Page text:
What is hard water?
Water is hard if soap does not want to foam or froth when used. Hardness is mainly caused by the divalent cations of calcium (Ca2+) and magnesium (Mg2+) present in water. Iron also contributes to water hardness. All water sources contain calcium and magnesium in various concentrations and hard water usually has a high mineral content (Total Dissolved Salts – TDS).
How is hard water formed?
Rainwater is naturally soft, i.e. it has a low mineral content (TDS). As rain falls through the atmosphere, it absorbs acidic gases such as carbon dioxide (CO2) and sulphur dioxide (SO2) from the air causing the rain water to become acidic. When reaching the ground, the acidic water percolates through the soil and comes into contact with calcium and magnesium bearing rocks. Calcium enters the water either as calcium carbonate (CaCO3) from limestone and chalk or as calcium sulphate (gypsum – CaSO4) from other mineral deposits. Magnesium ions mainly come from dolomite (Ca.Mg(CO3)2).
The effects of hard water
Hard water is a menace which industries, agriculture and households have to cope with. Much money is spent each year on extra soap, replacement of heater elements, cleaning of nozzles, cooling towers, etc. Soap and other detergents curd when they react with calcium and magnesium. These curds form a layer on fabrics, dulling colours and making whites look grey. It also makes individual fibres brittle, which shortens the life of the fabrics and garments. Insoluble salt residues remain in hair after shampooing with hard water, making hair rougher and harder to manage.
Another serious problem hard water causes is the forming of scale. Scale or lime is formed when hard water is heated. The scale precipitates out on warm water pipes, taps, geyser, boiler and kettle elements. If the scale is left to build up it can become hard as rock. Elements need to heat up the scale first before heating up the water, consuming much more electricity.
Test for hard water
A simple test can be done to determine if water is hard. When toothpaste or soap is agitated in hard water it will not lather as easy as in soft water. The presence of the hardness ions (mainly calcium and magnesium) produce a solid scum or curd in water, which causes the so called “bath tub ring”.
Kinds of Hard Water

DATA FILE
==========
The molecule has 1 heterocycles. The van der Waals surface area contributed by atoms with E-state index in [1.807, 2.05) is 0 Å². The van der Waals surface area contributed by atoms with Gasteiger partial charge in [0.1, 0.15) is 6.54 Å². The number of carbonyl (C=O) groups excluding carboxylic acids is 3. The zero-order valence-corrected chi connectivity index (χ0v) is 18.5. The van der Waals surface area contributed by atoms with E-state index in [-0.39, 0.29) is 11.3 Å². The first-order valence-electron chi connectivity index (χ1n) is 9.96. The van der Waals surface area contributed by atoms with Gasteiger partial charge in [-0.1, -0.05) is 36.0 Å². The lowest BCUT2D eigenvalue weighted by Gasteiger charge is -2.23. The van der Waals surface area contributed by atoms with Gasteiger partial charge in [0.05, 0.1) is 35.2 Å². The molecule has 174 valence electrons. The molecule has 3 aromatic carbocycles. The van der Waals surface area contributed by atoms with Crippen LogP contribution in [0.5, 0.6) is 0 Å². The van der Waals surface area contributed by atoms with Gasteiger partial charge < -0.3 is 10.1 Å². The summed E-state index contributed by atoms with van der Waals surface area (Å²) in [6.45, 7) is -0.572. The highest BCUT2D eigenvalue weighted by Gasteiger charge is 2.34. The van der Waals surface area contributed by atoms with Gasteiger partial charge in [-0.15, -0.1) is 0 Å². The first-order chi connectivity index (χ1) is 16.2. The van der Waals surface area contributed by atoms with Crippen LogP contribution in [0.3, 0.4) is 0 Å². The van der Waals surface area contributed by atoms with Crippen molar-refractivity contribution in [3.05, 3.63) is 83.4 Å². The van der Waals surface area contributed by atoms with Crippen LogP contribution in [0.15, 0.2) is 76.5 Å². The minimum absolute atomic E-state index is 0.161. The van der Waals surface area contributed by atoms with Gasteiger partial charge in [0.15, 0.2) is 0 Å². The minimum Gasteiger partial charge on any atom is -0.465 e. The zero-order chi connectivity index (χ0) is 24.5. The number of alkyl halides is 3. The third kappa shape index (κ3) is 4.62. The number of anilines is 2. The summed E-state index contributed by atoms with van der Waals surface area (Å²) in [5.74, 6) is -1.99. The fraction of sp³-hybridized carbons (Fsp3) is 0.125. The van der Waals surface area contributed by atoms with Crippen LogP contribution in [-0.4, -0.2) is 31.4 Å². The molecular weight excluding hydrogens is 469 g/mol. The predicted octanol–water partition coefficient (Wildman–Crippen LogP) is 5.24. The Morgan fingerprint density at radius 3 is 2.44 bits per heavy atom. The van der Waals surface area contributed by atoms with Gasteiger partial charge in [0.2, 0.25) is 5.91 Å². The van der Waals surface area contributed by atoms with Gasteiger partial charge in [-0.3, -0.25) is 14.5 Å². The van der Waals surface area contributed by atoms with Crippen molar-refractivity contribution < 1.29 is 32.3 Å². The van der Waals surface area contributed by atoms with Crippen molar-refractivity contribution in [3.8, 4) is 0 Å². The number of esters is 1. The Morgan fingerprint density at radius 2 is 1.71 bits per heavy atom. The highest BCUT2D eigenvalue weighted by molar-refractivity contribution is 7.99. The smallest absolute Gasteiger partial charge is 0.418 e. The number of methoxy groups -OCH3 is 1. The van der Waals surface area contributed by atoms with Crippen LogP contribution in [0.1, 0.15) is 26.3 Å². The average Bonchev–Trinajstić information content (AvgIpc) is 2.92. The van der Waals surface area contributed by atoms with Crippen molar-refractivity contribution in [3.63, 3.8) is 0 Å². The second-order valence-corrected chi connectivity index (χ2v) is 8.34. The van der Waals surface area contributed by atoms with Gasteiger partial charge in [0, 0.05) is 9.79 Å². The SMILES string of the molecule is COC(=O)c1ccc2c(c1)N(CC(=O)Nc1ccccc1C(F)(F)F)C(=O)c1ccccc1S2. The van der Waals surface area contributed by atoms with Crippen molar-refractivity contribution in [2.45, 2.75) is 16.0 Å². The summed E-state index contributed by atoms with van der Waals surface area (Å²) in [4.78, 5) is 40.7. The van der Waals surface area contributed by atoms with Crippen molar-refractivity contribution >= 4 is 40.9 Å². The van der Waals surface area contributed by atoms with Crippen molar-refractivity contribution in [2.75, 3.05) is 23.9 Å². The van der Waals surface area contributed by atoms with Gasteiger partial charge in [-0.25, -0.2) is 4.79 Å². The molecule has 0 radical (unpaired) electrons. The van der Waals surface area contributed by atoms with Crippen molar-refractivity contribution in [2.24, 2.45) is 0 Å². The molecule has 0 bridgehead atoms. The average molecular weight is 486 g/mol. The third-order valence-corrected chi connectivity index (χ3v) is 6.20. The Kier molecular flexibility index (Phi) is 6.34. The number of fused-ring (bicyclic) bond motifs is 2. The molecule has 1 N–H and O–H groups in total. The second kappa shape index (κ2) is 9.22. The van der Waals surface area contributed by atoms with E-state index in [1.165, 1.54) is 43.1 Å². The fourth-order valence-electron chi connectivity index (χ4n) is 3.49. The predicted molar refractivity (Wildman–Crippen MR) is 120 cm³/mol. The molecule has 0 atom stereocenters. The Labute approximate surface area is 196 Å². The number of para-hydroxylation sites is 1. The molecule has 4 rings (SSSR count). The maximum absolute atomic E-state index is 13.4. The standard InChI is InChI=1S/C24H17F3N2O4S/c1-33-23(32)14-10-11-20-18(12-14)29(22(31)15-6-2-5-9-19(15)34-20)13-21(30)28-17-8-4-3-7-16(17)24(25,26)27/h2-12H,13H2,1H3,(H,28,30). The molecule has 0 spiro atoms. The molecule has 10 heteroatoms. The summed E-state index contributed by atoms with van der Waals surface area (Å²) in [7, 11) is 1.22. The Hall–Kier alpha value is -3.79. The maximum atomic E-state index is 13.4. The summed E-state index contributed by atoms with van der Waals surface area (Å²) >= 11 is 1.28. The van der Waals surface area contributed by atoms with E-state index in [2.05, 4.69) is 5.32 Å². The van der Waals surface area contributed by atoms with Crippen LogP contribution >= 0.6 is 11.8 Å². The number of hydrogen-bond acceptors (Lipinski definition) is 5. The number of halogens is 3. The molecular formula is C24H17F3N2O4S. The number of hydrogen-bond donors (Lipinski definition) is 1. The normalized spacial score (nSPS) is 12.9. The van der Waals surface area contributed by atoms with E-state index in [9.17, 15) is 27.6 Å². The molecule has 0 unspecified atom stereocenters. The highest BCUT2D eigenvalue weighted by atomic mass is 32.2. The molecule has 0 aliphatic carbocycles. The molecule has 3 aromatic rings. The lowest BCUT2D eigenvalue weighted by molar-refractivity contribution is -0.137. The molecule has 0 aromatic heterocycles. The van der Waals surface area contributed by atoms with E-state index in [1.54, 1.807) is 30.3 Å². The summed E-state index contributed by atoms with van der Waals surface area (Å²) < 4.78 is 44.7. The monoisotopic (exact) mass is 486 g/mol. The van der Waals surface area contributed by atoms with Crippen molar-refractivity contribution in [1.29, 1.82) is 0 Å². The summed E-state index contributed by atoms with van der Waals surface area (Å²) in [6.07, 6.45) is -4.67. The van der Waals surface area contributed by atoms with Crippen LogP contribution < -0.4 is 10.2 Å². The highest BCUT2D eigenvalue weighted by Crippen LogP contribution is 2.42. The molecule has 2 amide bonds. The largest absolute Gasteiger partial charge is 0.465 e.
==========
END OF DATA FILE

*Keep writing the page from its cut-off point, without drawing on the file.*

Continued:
- Temporally Hardness
Temporally hardness is caused by soluble calcium bicarbonate (Ca(HCO3)2) and/or magnesium bicarbonate (Mg(HCO3)2) present in groundwater.
- Permanent Hardness
When temporally hard water is heated, it forms calcium carbonate and/or magnesium carbonate (MgCO3) which precipitates out as scale or lime. Permanent hardness cannot be removed by boiling.
Total hardness is the sum of all hardness constituents in water and is expressed as the equivalent concentration of calcium carbonate. It is primarily caused by calcium and magnesium, but may include small amounts of metals such as iron which can act like calcium.
Determining of Hard Water
By definition a litre of water weighs one million milligrams, which means that 1 milligram per litre is the equivalent to a part per million.
Total water hardness (calcium and magnesium included) is expressed in parts per million (ppm) or milligram per litre (mg/l) CaCO3 (calcium carbonate). Water hardness tests usually measure the total concentration of Ca and Mg, the dominant divalent metal ions. In certain regions iron, aluminium and manganese can also be present in high concentrations. It can be determined by using test strips or, hardness test kits, such as Hagen, Serra or, more accurately, by titration or ion specific photometers.
To determine how hard water will react, more information is needed, such as pH and temperature.
The average South African uses about 180 litres of water per day (cooking, washing, bathing, toilets, etc.).
Perfect Water uses the hardness classification table from the Water Quality Association (WQA).
|mg/l or ppm||Classification|
|17 – 60||slightly hard|
|60 – 120||moderately hard|
|120 – 180||hard|
Water of up to 60 mg/l or ppm does not need softening. Generally, people are not aware of hardness at readings <60 mg/L or ppm. Should you want to know more about hard water and how to address it, please contact Perfect Water Head Office on 011-907-8377 or email us at email@example.com.
Be wise, don’t compromise
Hard Water and Water Softening: www.chem1.com
Water Softening and Septic Tanks: www.uwsp.edu
Wilkes University Centre for Environmental Quality: www.water-research.net
SRC Smart Science Solutions: www.src.sk.ca
Free Drinking Water: www.freedrinkingwater.com
Water Quality Association: www.wqa.org
Water Quality Association (1994): Water Treatment Fundamentals, USA.